Terrell’s Tune-up” Emancipating Hank
A version of this was published in The Santa Fe New Mexican
October 1, 2010
Call this one Hank III’s “contractual obligation” album.
Rebel Within, the fifth album on Curb Records by the grandson of the sainted Hank Williams, has plenty to like, and there’s nothing really bad on it. Still, it lacks the punch of most his previous works, especially 2006’s Straight to Hell. This one has the feel of an odds ’n’ sods outtakes record.
I’m not exactly sure how a radical troublemaker like Hank III — whose heart lies in the world of hardcore punk as much if not more than in that of country music — ever got hooked up with a label like Curb in the first place. True, young Hank’s dad, Hank Williams Jr., has recorded on Curb for years. But by most reports, Hank III has long been estranged from Junior — who calls Kid Rock his “rebel son.”
Curb your enthusiasm: The company is run by Mike Curb, a political conservative and former lieutenant governor of California. He was also a musician, heading a vocal group called The Mike Curb Congregation. The MCC provided background vocals for the Sammy Davis, Jr. hit “The Candyman” and had a hit of its own with “It’s a Small World” — yes, the theme from the Disneyland ride. The Congregation also backed Hank Jr. on the pre-outlaw-country schlock hit “All For the Love of Sunshine.” Back in 1970, when he was head of MGM and Verve Records, Curb gained national notoriety for dropping 18 acts from the label, including The Velvet Underground, for suspected drug use.
It’s not surprising that a self-described hell-raiser and vocal advocate for drinkin’, druggin’, and — at least at one point a few years ago — devil worship would knock heads with someone like Mike Curb. Curb and Hank III have been involved in several lawsuits through the years. The company didn’t want to release a record by the singer’s punk band, Assjack. That’s certainly their prerogative.
But, in an example of pure music-industry evil, Curb also fought hard to keep Hank III from taking it to another label or releasing it on his own. The company even got a court order stopping the artist from selling self-burned copies of Assjack CDs at his shows.
As Hank III and The Louvin Brothers would say, “Satan is real.”
Hank III responded by selling T-shirts at his concerts emblazoned with the message “Fuck Curb!” He also refuses to sell his Curb CDs at his shows.
Back to the record: But maybe the slapdash, so-long-Curb-Records nature of Rebel Within isn’t the only the reason for the more subdued spirit of the album. Some songs here deal directly with the consequences of nonstop partying, crazy indulgence, and addiction. If Straight to Hell and Damn Right, Rebel Proud were parties, this one is the hangover.
The first song is called “Gettin’ Drunk and Fallin’ Down.” And, like other songs on the album, such as “Lost in Oklahoma” and “Drinkin’ Ain’t Hard to Do,” it’s more about fallin’ down than it is about the joys of gettin’ drunk. “It’s the kind of living that’s going to put me in the ground,” he moans. And you believe him.
In the title song Hank sings “The more I try to do right it just seems wrong/I guess that’s the curse of living out my songs.” This is an obvious reference to a line from a famous tune by his dad: “Why must you live out the songs that you wrote?”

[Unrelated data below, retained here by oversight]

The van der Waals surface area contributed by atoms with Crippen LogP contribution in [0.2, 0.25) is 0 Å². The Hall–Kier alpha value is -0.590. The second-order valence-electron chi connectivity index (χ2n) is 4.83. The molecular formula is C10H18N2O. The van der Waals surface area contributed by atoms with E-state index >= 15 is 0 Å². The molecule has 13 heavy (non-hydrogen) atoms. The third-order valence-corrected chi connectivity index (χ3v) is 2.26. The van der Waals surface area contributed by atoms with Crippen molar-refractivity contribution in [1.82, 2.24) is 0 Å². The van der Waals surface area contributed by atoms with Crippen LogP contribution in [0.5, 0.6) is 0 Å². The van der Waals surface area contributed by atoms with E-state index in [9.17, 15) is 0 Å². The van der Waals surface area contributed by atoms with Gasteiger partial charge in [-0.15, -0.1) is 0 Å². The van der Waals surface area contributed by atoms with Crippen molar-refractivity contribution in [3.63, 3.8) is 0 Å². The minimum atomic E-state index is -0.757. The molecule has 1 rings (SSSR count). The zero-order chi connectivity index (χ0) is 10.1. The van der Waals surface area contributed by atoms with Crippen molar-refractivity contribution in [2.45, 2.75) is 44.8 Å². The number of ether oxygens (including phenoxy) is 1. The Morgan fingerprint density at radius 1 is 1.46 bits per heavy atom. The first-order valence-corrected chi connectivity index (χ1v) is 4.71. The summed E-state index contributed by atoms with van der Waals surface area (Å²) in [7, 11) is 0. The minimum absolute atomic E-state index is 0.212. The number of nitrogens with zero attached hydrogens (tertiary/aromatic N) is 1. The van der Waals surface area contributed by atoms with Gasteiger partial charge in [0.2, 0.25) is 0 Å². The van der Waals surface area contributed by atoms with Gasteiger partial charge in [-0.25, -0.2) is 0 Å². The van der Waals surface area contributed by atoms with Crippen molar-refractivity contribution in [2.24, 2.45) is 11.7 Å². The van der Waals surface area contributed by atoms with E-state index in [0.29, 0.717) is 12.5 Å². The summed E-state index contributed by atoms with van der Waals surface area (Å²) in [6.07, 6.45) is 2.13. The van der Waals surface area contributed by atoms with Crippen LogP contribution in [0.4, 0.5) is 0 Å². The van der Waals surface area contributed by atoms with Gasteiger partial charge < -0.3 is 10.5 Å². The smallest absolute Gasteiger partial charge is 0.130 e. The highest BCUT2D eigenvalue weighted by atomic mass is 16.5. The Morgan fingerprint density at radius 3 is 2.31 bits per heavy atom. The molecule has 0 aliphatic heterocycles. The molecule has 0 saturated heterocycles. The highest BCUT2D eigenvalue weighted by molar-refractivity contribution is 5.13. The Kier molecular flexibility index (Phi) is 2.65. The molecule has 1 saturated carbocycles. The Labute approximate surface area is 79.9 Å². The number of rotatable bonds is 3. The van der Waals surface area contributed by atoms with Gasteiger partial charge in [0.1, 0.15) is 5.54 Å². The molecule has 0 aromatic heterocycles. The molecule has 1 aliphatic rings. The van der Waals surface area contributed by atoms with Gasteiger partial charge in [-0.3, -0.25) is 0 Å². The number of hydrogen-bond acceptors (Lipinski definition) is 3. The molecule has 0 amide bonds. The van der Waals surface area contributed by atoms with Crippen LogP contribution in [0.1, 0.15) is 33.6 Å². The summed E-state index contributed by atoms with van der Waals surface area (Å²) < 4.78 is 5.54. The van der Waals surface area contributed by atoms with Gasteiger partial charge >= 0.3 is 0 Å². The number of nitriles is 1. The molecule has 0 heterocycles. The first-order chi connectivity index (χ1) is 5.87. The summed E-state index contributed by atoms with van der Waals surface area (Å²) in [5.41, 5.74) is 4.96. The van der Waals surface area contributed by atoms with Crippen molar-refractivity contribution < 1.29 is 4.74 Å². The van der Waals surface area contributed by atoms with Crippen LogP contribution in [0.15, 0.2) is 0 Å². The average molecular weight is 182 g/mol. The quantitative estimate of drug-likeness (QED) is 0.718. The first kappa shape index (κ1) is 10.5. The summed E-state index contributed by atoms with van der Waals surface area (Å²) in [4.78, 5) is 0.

Then there’s “#5,” a slow honky-tonker with heartbreak fiddle and sobbing steel guitar. It’s about quitting, or at least wanting to quit, heroin. “This is the last time the needle’s going in to try to set my soul free,” he sings. “I’ve done had four friends die around me/Now I realize that old number five just might be me.” (In an interview on Outlaw Radio Chicago, Hank said that in real life, he has never smoked crack or shot heroin.)
“Tore Up and Loud” is more like the Hank III of yore, both in content and in sound. It’s full of distorted vocals and psychobilly reason and ends with an obscene rant about being free (tempered by a sly “shave-and-a-haircut” banjo riff).
Indeed, don’t think Hank III has lost his sense of humor. The album ends with a wild hillbilly romp called “Drinkin’ Over Mama.” But it’s not your typical country mama song. Here mama starts drinking at the age of 61, and she gets killed “by her own crack pipe.”
It’s sure going to be interesting to see what Hank III comes up with next, now that he’s out of the Curb cage.
* Too Drunk to Truck by Sixtyniners. In the tradition of their Voodoo Rhythm label mates The Watzloves and Zeno Tornado, this is a European band — from the Netherlands, to be exact — that loves good old American honky-tonk music.
But like those other acts (and Hank III, for that matter), the Sixtyniners love it enough not to get too reverent about it. The title song, for instance, is a play on a classic by The Dead Kennedys. And “Livestock” is an animal party that starts out with barnyard noises.
Sixtyniners, led by singer/guitarist Michiel Hoving and drummer Claudia Hek, play some covers here — a spirited “John Hardy” sung by Hek, a stomping take on George Jones’ “The Race Is On,” and a fun “Almost Done,” a song that has appeared under various guises, such as Leadbelly’s “On a Monday” or, slightly altered, as Johnny Cash’s “I Got Stripes.” Here it’s done with a shuffling beat and cool trombone.
The band even evokes memories of Jerry Jeff Walker on “Terlingua,” the pretty tune that closes the album. And they can do some crazy blues too, like the Bo Diddley-esque “Hell” and “Play Dead,” in which the guitar sounds like a punkier version of Duane Allman.